Lawmakers respond to letter from county on panel plan

March 11, 2005|by TAMELA BAKER

ANNAPOLIS - To borrow a line from "Cool Hand Luke," what we've got here is a failure to communicate.

At least that's how the chairman of the Washington County Delegation to the Maryland General Assembly sees the county commissioners' decision this week to ask a House committee chairwoman to kill a delegation bill to form a commission to review property tax assessments within the county.

Delegation Chairman Christopher B. Shank said Thursday he discussed his "concerns about communication issues" with Commissioners' President Gregory I. Snook. The delegation has been accommodating with the commissioners on other issues, particularly their request for legislation revising the county's building excise tax on new development, Shank said.

If the commissioners don't like the property assessment bill, Shank said the county does want the bill to revise its excise tax, and the delegation can include some of the assessment bill's provisions as conditions for revising the excise tax.


The commissioners on Tuesday wrote to Ways and Means Committee Chairwoman Sheila Hixson asking her not to support the assessment commission bill in committee. Her committee conducted a hearing on the bill March 1, and can kill the bill, amend it, or send it to the full House of Delegates for a vote.

"As a Board, we agree that this proposed legislation enters into matters that are to be handled at the local level," the commissioners' letter says, "specifically by the Board of County Commissioners."

Shank said the commissioners have some valid concerns. But he said he had concerns as well, and so do constituents who've been contacting delegation members because they're afraid their property taxes will be so high they can't afford to keep their homes.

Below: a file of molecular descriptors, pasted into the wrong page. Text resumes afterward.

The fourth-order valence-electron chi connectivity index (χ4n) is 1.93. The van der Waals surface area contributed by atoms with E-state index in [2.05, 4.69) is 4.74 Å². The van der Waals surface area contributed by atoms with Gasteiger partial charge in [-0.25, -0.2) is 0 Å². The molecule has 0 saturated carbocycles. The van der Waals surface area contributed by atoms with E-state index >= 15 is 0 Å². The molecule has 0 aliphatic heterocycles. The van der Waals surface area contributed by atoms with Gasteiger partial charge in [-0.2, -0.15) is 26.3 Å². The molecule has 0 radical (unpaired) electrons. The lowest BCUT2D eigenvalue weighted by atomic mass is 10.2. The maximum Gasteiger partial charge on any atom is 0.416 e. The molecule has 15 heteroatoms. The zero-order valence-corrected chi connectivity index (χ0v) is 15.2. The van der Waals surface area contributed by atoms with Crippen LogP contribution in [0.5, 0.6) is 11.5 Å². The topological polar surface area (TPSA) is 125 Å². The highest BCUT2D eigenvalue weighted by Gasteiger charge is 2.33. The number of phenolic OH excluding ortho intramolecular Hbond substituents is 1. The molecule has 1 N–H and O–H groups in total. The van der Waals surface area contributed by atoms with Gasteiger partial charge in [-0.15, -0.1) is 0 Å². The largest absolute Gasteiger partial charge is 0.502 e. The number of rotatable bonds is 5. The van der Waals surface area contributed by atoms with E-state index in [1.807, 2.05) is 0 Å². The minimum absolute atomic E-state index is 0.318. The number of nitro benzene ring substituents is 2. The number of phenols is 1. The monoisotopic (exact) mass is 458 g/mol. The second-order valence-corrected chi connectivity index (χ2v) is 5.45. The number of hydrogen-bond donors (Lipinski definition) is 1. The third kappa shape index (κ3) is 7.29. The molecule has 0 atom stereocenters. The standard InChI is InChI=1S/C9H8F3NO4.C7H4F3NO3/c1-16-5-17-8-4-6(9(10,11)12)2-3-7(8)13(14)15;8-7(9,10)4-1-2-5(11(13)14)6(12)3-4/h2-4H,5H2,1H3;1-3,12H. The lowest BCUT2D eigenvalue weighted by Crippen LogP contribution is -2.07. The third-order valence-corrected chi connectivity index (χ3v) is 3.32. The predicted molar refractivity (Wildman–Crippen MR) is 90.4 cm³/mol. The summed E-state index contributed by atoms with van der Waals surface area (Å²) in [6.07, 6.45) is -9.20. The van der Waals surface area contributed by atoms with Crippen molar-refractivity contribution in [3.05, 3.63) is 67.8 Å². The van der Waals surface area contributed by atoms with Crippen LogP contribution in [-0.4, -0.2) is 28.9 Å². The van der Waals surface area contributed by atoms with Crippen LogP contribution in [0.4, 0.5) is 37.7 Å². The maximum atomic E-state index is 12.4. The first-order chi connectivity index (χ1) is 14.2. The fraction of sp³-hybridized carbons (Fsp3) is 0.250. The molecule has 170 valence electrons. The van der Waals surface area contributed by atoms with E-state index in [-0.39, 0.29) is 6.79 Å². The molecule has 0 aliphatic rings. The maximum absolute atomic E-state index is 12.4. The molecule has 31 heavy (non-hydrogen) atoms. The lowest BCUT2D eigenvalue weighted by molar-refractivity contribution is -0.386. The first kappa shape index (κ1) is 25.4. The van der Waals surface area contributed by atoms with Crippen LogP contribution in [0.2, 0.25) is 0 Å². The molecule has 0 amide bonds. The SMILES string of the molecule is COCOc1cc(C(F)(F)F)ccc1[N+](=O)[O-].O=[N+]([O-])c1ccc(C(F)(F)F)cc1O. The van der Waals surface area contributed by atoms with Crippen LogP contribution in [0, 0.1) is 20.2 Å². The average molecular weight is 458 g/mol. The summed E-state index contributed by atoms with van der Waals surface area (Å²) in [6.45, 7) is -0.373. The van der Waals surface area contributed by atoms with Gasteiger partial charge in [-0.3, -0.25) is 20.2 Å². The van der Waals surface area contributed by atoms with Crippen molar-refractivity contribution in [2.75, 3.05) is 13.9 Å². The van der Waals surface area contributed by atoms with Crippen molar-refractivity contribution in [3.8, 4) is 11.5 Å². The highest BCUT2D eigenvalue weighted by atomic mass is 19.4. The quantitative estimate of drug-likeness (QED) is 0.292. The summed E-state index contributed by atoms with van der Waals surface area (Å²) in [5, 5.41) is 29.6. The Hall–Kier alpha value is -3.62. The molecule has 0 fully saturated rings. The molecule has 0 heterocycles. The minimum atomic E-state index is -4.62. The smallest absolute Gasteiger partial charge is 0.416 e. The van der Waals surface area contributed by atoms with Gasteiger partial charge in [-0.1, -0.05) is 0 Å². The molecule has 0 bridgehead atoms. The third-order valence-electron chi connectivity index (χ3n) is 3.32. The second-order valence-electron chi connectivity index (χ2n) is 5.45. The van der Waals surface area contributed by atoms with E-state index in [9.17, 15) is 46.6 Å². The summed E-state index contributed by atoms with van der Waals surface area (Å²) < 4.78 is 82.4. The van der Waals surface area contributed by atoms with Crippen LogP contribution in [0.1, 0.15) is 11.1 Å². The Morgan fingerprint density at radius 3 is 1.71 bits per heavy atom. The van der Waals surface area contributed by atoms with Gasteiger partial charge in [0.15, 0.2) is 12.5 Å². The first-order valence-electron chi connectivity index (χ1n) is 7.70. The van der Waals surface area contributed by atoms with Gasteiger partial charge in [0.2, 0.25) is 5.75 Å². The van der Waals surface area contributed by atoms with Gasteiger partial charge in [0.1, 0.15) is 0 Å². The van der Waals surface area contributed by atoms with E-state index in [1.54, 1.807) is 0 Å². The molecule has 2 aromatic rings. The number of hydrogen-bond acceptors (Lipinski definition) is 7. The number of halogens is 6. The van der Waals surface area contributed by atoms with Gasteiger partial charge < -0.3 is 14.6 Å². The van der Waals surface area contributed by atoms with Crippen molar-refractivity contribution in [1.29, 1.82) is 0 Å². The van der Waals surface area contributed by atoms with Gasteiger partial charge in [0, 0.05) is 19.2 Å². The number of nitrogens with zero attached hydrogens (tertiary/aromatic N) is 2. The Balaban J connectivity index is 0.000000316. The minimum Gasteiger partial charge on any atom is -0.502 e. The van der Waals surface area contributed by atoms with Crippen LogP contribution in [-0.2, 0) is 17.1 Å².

"I can't speak for the delegation, but I feel that there is a link between the new growth the county is allowing and the assessment increases." That new growth, he said, "is the prime reason they need the excise tax."

"If we're about to give them enabling authority for close to $20 million in new revenue, I want to see how the commissioners intend to deal with the assessments."

Shank said he's worried the excise tax will harm affordable housing in the county. The proposed revision will raise the limit of what the county can charge for new commercial development to $5 per square foot, and convert the square-footage calculation of the excise tax for residential development to a flat fee of up to $13,000 per unit.

Shank said he suggested to Snook that a way to satisfy the delegation was to combine provisions from the assessment commission proposal with the excise tax bill.

Shank said he wants the commissioners to "investigate seriously the concerns about property taxes and affordable housing," and conduct a public hearing.

Implementing that as part of the excise tax legislation, which would become effective July 1 if approved, would force the county to include a plan for dealing with those issues as part of their budget process this spring, Shank said.

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